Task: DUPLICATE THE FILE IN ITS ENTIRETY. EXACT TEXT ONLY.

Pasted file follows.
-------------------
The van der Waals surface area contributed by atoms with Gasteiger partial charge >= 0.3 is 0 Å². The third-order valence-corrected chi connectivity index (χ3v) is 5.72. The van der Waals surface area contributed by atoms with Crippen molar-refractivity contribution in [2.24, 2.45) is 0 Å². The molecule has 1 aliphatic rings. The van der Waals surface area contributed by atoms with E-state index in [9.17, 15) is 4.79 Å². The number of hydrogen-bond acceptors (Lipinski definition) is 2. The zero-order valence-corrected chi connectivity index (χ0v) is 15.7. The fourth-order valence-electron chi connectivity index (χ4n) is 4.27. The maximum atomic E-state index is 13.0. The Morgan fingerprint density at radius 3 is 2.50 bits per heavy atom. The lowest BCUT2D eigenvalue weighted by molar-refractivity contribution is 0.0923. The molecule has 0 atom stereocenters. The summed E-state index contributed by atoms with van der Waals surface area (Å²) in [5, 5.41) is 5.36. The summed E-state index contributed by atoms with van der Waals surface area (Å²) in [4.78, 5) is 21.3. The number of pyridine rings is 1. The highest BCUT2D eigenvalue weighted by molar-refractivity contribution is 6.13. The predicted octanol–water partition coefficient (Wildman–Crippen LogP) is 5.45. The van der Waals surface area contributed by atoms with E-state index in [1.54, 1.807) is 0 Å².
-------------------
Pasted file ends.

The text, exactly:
The van der Waals surface area contributed by atoms with Gasteiger partial charge >= 0.3 is 0 Å². The third-order valence-corrected chi connectivity index (χ3v) is 5.72. The van der Waals surface area contributed by atoms with Crippen molar-refractivity contribution in [2.24, 2.45) is 0 Å². The molecule has 1 aliphatic rings. The van der Waals surface area contributed by atoms with E-state index in [9.17, 15) is 4.79 Å². The number of hydrogen-bond acceptors (Lipinski definition) is 2. The zero-order valence-corrected chi connectivity index (χ0v) is 15.7. The fourth-order valence-electron chi connectivity index (χ4n) is 4.27. The maximum atomic E-state index is 13.0. The Morgan fingerprint density at radius 3 is 2.50 bits per heavy atom. The lowest BCUT2D eigenvalue weighted by molar-refractivity contribution is 0.0923. The molecule has 0 atom stereocenters. The summed E-state index contributed by atoms with van der Waals surface area (Å²) in [5, 5.41) is 5.36. The summed E-state index contributed by atoms with van der Waals surface area (Å²) in [4.78, 5) is 21.3. The number of pyridine rings is 1. The highest BCUT2D eigenvalue weighted by molar-refractivity contribution is 6.13. The predicted octanol–water partition coefficient (Wildman–Crippen LogP) is 5.45. The van der Waals surface area contributed by atoms with E-state index in [1.54, 1.807) is 0 Å².